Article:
“We had lots of good looks. I missed a couple. We had lots of good looks that just didn’t go in,” said Krejci. “So we need to work extra harder [in Game 4] to bury those chances and have them end up in the back of the net. We need to stick to the game plan and respect the game plan.”

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Nash had five shots on net and some pretty good chances, but the best scoring chance was a DeBrusk dangle and pass to Krejci wide open at the net. It looked like the puck hit a rut on the ice and Krejci was never able to settle it down for a shot despite the nice-looking pass, so that line is left biding their team for another chance to carry the offense. 

“I think that’s the main reason why we’re the second line. We all have attributes that can help this team. It hasn’t really come to the table yet, but I still thought that we generated chances [in Game 3], and I think our whole team did. It just wasn’t bouncing our way,” said DeBrusk. “It’s frustrating, but at the same time you take the positives from it. It’s not going to be easy. It’s going to get harder from here on in. Hopefully our top line does their thing, but if not then we’ll be ready to hopefully help out in that category.”

The Bruins top line is ready, willing and able to shoulder the lion’s share of the scoring burden for the Black and Gold, and most nights they’re going to be able to live up to that kind of responsibility. But if the Bruins want to beat the good defensive teams and become a much more difficult team to play against in the postseason, they’re going to need to start getting production from a second line that should be built to play the power, puck possession game in the postseason.

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Patrice Bergeron named Selke Trophy finalist for seventh straight season

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Patrice Bergeron named Selke Trophy finalist for seventh straight season

TORONTO – At some point, they’re going to have to start thinking about re-naming the award after Patrice Bergeron himself.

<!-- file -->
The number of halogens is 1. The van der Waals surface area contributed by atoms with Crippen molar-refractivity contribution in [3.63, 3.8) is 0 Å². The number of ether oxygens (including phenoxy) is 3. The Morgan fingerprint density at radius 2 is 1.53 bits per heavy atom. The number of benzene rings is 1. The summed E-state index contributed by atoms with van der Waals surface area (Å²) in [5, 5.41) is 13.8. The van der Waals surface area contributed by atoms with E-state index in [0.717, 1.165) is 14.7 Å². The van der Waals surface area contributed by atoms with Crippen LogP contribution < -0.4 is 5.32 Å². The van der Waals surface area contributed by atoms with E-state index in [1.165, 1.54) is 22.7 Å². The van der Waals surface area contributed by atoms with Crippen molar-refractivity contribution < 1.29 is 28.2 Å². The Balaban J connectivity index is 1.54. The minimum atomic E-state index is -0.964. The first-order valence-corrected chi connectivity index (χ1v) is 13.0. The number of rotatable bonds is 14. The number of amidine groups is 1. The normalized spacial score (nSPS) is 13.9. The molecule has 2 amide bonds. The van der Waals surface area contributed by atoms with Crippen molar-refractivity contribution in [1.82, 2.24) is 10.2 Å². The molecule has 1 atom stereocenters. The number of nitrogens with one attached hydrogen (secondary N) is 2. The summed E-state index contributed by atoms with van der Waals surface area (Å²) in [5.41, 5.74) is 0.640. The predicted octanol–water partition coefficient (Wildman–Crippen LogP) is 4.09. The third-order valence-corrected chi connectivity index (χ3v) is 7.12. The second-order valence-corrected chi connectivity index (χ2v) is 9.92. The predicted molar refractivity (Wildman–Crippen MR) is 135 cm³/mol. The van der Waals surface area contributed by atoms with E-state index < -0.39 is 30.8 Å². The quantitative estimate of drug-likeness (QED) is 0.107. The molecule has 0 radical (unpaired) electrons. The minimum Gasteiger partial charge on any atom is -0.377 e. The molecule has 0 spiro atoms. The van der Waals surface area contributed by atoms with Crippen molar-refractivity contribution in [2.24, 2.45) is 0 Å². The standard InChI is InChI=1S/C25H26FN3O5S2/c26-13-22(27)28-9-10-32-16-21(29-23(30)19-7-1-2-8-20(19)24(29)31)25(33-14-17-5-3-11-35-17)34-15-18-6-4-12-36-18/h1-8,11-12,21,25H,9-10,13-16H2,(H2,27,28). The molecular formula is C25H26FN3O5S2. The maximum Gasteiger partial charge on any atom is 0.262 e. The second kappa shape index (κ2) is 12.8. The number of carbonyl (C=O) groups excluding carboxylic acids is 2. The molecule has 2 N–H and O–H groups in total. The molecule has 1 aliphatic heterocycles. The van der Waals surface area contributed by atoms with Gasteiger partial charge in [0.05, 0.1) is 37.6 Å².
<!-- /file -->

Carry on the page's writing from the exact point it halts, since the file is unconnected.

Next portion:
The Bruins center was named a finalist for the Selke Trophy on Wednesday night for the seventh consecutive season, and is going for his NHL-record fifth trophy for being the best defensive forward in the NHL. Bergeron was named a finalist along with Philadelphia Flyers center Sean Couturier and Los Angeles Kings center Anze Kopitar. Bergeron finished his 12th NHL season with 30 goals and 33 assists for 63 points with 26 penalty minutes and a plus-21 rating in 64 games.

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He ranked fifth in the league in faceoff win percentage (57.3, min. 1,000 face-offs), 12th in face-offs won (784), third in even strength faceoff win percentage (58.0, min. 500 face-offs won) and first in shorthanded faceoff win percentage (58.3, min. 50 face-offs won). The 32-year-old forward also ranked second overall in the team puck possession metric SAT (shot attempts differential), with a 57.56%, which should make the fancy stat nerds very happy.

Some might argue there other more worthy candidates given that Bergeron missed 18 games due to injury this season, but he was also the center of a line that didn’t give up an even strength goal until January while putting up his customarily excellent stats. That being said, a guy like Aleksander Barkov also deserved plenty of consideration outside the top-3 finalists that all come in with equally strong chances of taking home the award.

Bergeron has won the Selke in 2012, 2014, 2015 and 2017. If he wins the year's Selke Trophy, he will break the record held by four-time winner and Montreal Canadiens Hall of Famer Bob Gainey. The Selke Award is given annually to the forward who best excels in the defensive aspects of the game. The winner is selected in a poll of the Professional Hockey Writers’ Association at the end of the regular season, and will be announced at the NHL Awards in Las Vegas on June 20.